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AI Weekly: Elon Musk is worried about killer bots again. Or is he?

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This is a picture of Tesla chief executive Elon Musk


Killer robots might be coming for us, but not if Elon Musk has his way. In a letter to the United Nations, Musk championed the cause for 116 entrepreneurs and AI experts to set guidelines for future robots that can make decisions about killing humans.

Of course, everyone went into hysterics.

The “killer robots” phrase somehow became the norm for many headlines, even though Musk was actually hoping to form a committee (called the Group of Governmental Experts on Lethal Autonomous Weapon Systems).

At the same time, the letter does sound ominous:

Lethal autonomous weapons threaten to become the third revolution in warfare. Once developed, they will permit armed conflict to be fought at a scale greater than ever, and at timescales faster than humans can comprehend. These can be weapons of terror, weapons that despots and terrorists use against innocent populations, and weapons hacked to behave in undesirable ways. We do not have long to act.

Musk seems to be on a war of his own — hoping to create a roadmap for future robotic innovations. As usual, I have a theory about why that is. I think he’s trying to get us to think about AI dangers and, at the same time, realize that AI developments are escalating quickly. He’s not saying the sky is falling. He’s saying there is major progress and that’s a good thing, but with progress there are also many ramifications.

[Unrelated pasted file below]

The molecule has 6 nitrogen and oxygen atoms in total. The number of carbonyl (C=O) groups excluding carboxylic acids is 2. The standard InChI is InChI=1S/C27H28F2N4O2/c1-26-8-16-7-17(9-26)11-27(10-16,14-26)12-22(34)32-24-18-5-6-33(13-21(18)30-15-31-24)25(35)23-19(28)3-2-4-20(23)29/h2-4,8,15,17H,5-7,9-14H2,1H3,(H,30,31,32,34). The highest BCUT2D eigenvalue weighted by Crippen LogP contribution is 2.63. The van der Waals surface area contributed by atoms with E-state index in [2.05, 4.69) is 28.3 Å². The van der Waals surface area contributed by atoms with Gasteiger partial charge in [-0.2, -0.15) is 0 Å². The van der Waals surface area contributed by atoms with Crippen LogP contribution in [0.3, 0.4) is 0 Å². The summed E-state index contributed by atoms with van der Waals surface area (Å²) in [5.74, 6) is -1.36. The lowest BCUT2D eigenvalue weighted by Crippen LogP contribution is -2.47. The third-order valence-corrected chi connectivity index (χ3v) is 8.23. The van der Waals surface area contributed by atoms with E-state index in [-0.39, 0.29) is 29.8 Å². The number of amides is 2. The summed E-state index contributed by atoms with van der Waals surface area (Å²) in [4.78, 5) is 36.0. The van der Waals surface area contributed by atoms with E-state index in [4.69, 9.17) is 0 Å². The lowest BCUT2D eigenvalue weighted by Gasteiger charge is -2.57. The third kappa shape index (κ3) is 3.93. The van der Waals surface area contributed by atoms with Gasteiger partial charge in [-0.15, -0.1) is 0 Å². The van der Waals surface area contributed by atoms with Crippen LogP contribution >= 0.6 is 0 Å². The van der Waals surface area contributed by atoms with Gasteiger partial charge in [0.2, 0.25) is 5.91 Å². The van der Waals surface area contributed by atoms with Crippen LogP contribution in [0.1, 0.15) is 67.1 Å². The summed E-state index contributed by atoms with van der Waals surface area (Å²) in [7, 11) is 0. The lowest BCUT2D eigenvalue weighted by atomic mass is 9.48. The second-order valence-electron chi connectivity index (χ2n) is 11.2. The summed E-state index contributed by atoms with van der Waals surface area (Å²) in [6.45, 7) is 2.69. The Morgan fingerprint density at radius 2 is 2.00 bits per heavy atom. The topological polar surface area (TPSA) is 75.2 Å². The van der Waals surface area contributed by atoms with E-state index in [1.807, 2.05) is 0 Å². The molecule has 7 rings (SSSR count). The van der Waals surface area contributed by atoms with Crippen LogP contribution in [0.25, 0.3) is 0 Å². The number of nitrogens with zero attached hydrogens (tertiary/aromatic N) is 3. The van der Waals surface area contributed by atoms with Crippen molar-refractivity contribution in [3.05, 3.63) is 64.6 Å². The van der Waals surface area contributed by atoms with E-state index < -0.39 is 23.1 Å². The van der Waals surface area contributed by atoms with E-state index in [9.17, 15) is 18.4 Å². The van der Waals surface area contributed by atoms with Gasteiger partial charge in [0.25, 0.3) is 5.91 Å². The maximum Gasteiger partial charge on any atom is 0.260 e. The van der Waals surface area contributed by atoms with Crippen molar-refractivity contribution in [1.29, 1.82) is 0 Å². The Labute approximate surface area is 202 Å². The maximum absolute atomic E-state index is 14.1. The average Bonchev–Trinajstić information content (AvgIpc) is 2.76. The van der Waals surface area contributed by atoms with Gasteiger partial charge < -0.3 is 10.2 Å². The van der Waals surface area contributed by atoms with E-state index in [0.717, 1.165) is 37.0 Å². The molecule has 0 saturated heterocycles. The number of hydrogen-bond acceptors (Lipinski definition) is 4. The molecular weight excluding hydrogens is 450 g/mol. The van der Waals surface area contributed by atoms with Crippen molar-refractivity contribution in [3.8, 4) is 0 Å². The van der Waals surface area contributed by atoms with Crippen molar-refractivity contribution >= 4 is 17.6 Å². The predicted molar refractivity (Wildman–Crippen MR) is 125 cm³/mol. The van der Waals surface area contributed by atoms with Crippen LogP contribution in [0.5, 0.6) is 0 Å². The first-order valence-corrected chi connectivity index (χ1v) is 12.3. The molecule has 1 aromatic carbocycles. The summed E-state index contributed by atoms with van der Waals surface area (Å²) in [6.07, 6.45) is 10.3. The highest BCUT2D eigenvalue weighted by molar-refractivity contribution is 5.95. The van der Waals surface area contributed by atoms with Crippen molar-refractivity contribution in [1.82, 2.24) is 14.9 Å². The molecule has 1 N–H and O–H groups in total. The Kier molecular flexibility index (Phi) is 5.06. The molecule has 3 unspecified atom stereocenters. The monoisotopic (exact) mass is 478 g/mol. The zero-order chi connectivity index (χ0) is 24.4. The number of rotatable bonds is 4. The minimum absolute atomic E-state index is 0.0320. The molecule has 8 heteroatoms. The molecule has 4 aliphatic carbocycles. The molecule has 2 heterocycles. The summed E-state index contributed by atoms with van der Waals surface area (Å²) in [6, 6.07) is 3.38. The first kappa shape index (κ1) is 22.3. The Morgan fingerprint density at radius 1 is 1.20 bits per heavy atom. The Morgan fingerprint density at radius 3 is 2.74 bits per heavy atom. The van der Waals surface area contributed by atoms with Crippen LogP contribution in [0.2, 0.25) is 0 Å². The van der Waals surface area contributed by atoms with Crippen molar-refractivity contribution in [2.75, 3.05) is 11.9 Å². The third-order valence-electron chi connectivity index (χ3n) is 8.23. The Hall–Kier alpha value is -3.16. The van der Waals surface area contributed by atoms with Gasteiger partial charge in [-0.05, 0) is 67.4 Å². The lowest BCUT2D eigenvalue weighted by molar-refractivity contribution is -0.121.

I happen to agree with him about the need for diligence. To me, it’s too early for regulations — we’ve seen that already with drone licensing where you had to write a code on the side of your DJI and pay a $5 fee. (The ruling is no longer in effect.) Drones are not filling the sky just yet, but at some point, licensing will make sense.

At the very least, it opens up a conversation about AI, and that’s always a good thing.

Thanks for reading,
John Brandon
VentureBeat Editor

P.S. Please enjoy this video: “Facebook’s vision for Messenger and business interactions.

 

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